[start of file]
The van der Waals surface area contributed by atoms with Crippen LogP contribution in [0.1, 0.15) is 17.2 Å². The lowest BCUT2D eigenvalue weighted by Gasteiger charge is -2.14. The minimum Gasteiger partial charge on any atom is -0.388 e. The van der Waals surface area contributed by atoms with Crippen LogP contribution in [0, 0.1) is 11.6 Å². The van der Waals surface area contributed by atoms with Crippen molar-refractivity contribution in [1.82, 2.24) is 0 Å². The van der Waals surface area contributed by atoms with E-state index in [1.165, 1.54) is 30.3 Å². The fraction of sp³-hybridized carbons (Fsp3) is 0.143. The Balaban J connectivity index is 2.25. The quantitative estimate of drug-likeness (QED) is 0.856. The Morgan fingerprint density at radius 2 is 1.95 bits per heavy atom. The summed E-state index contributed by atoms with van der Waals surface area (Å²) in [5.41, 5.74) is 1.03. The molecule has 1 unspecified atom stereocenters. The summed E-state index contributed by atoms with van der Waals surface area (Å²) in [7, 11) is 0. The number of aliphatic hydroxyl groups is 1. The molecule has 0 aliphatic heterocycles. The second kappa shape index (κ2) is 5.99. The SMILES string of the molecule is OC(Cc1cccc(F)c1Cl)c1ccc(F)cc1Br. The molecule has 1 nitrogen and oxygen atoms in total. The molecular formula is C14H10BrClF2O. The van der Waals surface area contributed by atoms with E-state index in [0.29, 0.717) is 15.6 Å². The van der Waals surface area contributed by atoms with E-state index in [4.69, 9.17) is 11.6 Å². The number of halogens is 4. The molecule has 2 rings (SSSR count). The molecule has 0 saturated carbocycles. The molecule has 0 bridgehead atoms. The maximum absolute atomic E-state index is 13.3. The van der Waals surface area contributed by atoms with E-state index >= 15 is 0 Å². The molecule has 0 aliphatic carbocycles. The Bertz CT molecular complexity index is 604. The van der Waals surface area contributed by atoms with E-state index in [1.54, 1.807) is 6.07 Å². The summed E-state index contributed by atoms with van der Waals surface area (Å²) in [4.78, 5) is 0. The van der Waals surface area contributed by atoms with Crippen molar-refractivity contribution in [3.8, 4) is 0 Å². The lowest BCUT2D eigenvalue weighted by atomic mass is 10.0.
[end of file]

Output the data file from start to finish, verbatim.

The van der Waals surface area contributed by atoms with Crippen LogP contribution in [0.1, 0.15) is 17.2 Å². The lowest BCUT2D eigenvalue weighted by Gasteiger charge is -2.14. The minimum Gasteiger partial charge on any atom is -0.388 e. The van der Waals surface area contributed by atoms with Crippen LogP contribution in [0, 0.1) is 11.6 Å². The van der Waals surface area contributed by atoms with Crippen molar-refractivity contribution in [1.82, 2.24) is 0 Å². The van der Waals surface area contributed by atoms with E-state index in [1.165, 1.54) is 30.3 Å². The fraction of sp³-hybridized carbons (Fsp3) is 0.143. The Balaban J connectivity index is 2.25. The quantitative estimate of drug-likeness (QED) is 0.856. The Morgan fingerprint density at radius 2 is 1.95 bits per heavy atom. The summed E-state index contributed by atoms with van der Waals surface area (Å²) in [5.41, 5.74) is 1.03. The molecule has 1 unspecified atom stereocenters. The summed E-state index contributed by atoms with van der Waals surface area (Å²) in [7, 11) is 0. The number of aliphatic hydroxyl groups is 1. The molecule has 0 aliphatic heterocycles. The second kappa shape index (κ2) is 5.99. The SMILES string of the molecule is OC(Cc1cccc(F)c1Cl)c1ccc(F)cc1Br. The molecule has 1 nitrogen and oxygen atoms in total. The molecular formula is C14H10BrClF2O. The van der Waals surface area contributed by atoms with E-state index in [0.29, 0.717) is 15.6 Å². The van der Waals surface area contributed by atoms with E-state index in [4.69, 9.17) is 11.6 Å². The number of halogens is 4. The molecule has 2 rings (SSSR count). The molecule has 0 saturated carbocycles. The molecule has 0 bridgehead atoms. The maximum absolute atomic E-state index is 13.3. The van der Waals surface area contributed by atoms with E-state index >= 15 is 0 Å². The molecule has 0 aliphatic carbocycles. The Bertz CT molecular complexity index is 604. The van der Waals surface area contributed by atoms with E-state index in [1.54, 1.807) is 6.07 Å². The summed E-state index contributed by atoms with van der Waals surface area (Å²) in [4.78, 5) is 0. The van der Waals surface area contributed by atoms with Crippen molar-refractivity contribution in [3.8, 4) is 0 Å². The lowest BCUT2D eigenvalue weighted by atomic mass is 10.0.